Movement compatibility for circular display and rotary controls positioned at peculiar positions

Research output: Journal Publications and Reviews (RGC: 21, 22, 62)21_Publication in refereed journalpeer-review

15 Scopus Citations
View graph of relations



Original languageEnglish
Pages (from-to)737-745
Journal / PublicationInternational Journal of Industrial Ergonomics
Issue number8
Publication statusPublished - Aug 2006


This experiment studied strength and reversibility of direction-of-motion stereotypes and response times for a circular display with rotary controls located at peculiar positions. The effects of pointer position, instruction of turn direction, and control plane on movement compatibility were analyzed using the quantitative measures of "strength" and "reversibility index" for stereotypes. Comparisons were made between the results obtained for peculiar control positions in this experiment with those in which controls were positioned in commonly used planes. Very strong and significantly reversible clockwise-for-clockwise (CC) and anticlockwise-for-anticlockwise (AA) stereotypes were obtained at the 12 o'clock pointer position when the control was positioned in the normal (conventional) and receded frontal planes. Response times were found to be generally longer when there were no clear movement stereotypes. While the CC and AA preferences were dominant and reversible at all planes and pointer positions for normal control positions, there were great variations in strength, reversibility, and type of stereotype found for the different test configurations of the peculiar control positions used in this experiment. Reversed stereotypes of lower strength and weaker reversibility were found for the controls on the bottom and left saggital planes. The results were explained by the fact that a combination of different principles, viz. CC, AA, clockwise-for-right (CR), anticlockwise-for-left (AL), clockwise-for-anticlockwise (CA), and anticlockwise-for-clockwise (AC), were operating at different pointer and control positions. The findings suggested that for improved performance, industrial designers should avoid placing rotary controls at peculiar positions, the normal frontal plane is the best plane for positioning rotary control with circular display, and it is recommended that the pointer is always positioned at 12 o'clock for check reading or resetting purposes. Relevance to industry: This study examined population stereotypes and response times of subjects in manipulating rotary controls positioned at peculiar positions with circular displays. The results help to establish guidelines for the industrial design of control panels used in person-machine interfaces to improve human performance. © 2006 Elsevier B.V. All rights reserved.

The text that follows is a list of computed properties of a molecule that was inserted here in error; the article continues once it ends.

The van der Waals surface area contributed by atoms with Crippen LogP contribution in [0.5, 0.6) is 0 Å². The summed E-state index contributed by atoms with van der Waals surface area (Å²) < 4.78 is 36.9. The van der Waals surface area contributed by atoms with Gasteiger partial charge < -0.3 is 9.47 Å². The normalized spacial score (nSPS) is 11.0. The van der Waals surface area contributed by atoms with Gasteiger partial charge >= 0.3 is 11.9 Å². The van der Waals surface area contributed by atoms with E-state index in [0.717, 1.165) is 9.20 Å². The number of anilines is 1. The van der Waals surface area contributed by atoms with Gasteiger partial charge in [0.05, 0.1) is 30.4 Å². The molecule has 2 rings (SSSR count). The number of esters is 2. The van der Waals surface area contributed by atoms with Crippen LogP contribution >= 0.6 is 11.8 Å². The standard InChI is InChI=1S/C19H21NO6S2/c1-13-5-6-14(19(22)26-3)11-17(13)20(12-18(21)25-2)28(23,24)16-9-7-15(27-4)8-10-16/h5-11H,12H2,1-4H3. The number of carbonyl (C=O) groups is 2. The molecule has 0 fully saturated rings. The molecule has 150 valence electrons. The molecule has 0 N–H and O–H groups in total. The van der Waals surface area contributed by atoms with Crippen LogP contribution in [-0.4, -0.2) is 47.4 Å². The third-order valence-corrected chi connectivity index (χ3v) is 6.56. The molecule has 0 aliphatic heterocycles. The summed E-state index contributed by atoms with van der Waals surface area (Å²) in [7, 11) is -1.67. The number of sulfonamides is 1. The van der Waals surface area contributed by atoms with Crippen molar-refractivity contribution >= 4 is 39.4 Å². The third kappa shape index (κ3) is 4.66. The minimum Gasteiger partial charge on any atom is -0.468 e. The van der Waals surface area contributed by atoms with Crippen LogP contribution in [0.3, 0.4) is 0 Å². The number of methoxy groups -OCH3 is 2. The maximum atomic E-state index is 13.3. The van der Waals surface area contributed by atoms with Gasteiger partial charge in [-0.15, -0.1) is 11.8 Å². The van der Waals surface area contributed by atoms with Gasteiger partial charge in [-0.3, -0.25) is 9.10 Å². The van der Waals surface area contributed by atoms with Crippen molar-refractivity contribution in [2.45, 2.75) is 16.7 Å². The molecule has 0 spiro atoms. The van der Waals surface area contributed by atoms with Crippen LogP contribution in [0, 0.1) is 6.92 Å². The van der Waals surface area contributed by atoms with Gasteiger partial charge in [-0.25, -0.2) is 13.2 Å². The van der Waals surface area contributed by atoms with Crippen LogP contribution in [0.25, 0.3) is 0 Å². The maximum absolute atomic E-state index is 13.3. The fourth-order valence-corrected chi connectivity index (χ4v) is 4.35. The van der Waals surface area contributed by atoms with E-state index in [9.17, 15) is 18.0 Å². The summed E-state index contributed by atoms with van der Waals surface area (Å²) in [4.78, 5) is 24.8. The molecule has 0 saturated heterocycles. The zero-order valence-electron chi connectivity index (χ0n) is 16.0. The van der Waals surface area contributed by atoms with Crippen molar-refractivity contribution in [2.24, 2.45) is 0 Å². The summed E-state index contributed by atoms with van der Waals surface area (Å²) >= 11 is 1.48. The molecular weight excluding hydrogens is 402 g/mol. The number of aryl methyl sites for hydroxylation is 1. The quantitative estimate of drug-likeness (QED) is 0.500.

Research Area(s)

  • Circular display, Movement compatibility, Peculiar position, Rotary knob, Stereotype reversibility